How Much Would It Cost to Move Your Furnace?

Paul Pogue
Written by Paul Pogue
Updated January 11, 2022
Professional checking a furnace after moving it
Photo: Tomasz Zajda / Adobe Stock

Highlights

  • Moving a furnace requires rerouting electrical, gas, and water lines, as well as air ducts and intakes.

  • This is a task best left to an HVAC professional.

  • You’ll likely pay almost half the cost of a new furnace ($4,700 on average) to move it. 

  • Consider the condition of your unit and your long-term plans before moving a furnace.

Get quotes from up to 3 pros!
Enter a zip below and get matched to top-rated pros near you.

How Much to Relocate a Furnace in Your Home?

It’s a fairly rare job, but every so often a homeowner will want to move a furnace unit. Perhaps you’d like to tuck it away it in the garage or basement, or something about your home has changed and it’s a good idea to set up the HVAC unit on the other side. Whatever the motivation, furnace relocation is a costly job that you should consider carefully. Moving your furnace is absolutely a task for an HVAC professional. 

Your furnace rests at the center of one of the most complicated infrastructures in your home. Air intakes, ducts, water, electricity, and sometimes gas connect up to the system somehow. Plus, most of these lines were run to this point specifically to service the furnace, so they’ll need to be closed up and new ones established. Not to mention that a furnace is almost always connected to the air conditioner, so you’ll probably be moving those components as well.

All this adds up to increased cost. Moving a furnace a few feet is probably no big deal. Moving it into a different part of the house will be a very big deal. Many factors play into moving an HVAC unit that it’s impossible to set a solid price without a thorough inspection and bid from a professional. In fact, you might consider asking a general contractor rather than an HVAC expert to supervise the job, because several licensed fields—HVAC, electric, gas, and water—all come into play.

What Affects Furnace Moving Cost?

You’re almost always going to pay a premium cost for furnace relocation. However, some circumstances can drop the cost for you.

5 cost factors for furnace relocation include existing utility lines, infrastructure, cleanup, and furnace age
Photo: 3alexd/iStock/Getty Images Plus via Getty Images
  • Proximity to the existing duct lines: Anything that runs alongside the main duct or has easy access to main runs in the crawlspace or basement will probably cost less.

  • Proximity to the water and electrical lines: These won’t cost as much as extra duct lines in some cases, but they don’t come cheap. The less you need to run new line, the better.

  • Other infrastructure considerations: Do you need to repair the floor in either the original or new space? What about drywall in the spot you’re moving to? These factors will play a role.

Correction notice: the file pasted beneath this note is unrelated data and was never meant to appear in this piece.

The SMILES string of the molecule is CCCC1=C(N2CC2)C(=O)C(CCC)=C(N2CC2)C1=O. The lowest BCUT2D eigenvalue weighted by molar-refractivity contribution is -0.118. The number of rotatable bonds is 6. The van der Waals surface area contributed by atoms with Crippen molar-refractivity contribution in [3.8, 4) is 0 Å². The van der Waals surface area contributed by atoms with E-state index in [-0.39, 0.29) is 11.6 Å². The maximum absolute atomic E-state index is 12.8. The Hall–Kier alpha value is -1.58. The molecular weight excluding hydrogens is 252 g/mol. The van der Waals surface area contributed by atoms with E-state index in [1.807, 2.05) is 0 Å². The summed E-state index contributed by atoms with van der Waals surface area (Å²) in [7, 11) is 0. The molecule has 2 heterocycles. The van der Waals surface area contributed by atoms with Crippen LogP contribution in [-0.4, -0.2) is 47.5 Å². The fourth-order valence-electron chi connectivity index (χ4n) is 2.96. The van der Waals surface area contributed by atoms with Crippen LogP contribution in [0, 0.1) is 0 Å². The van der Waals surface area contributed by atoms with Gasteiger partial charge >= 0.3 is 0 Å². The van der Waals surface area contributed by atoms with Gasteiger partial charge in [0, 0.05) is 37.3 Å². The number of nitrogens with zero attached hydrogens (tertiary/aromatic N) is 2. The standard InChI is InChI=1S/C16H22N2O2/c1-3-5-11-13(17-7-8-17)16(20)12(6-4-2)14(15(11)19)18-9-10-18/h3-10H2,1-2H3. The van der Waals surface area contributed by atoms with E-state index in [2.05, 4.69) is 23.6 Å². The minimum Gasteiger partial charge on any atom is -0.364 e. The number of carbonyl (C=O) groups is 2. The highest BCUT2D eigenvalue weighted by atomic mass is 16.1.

• The nature of the original heater space: Wherever the heater was originally placed will require cleanup and proper disposal of the power/water/gas/heating lines that run to that spot. Don’t forget these costs.

  • How long do you intend to stay in the home? A “forever” home will result in a much different decision than one you intend to sell in a few years.

Should I Replace My Furnace While Moving It?

Moving a furnace is an expensive proposition no matter how you slice it. And labor accounts for the majority of the cost. The average cost of a furnace unit alone is $2,300 to $7,200, plus $150 to $500 per hour for installation. Most units last about 15 years. Unless your furnace is very new, it’s a good idea to think about replacing the furnace at the same time, since your pros are already up to their necks in moving connections. The move itself is likely to cost half as much as a furnace install to begin with. And depending on how old your furnace is, you might see an increase in 20% to 30% efficiency with a new unit!

How to Get the Best Price for Furnace Relocation

Next to verifying licensing, bonding, and insurance, the first and most important principle of any major job is to solicit multiple written bids from competing contractors. This gives you insight into the fair market value of the work. If any bid is significantly higher or lower than the others, ask why.

Whatever the case, the bids should give you vital insight into exactly what you need to know about your job. The detail they provide should give you enough knowledge to determine the best person to hire.

Different circumstances call for different responses, and bids are always a starting point. You don’t necessarily always want to take the middle or lowest bid. Study the bids and the detail they provide, including exactly what they’re offering and why it costs that much. An excessively low bid may leave vital elements you’ll be on the hook for later; an excessively high bid may add extra elements you really don’t care about. Because moving a furnace can cost several thousand dollars, you want to take great care with this decision.

Need professional help with your project?
Get quotes from top-rated pros.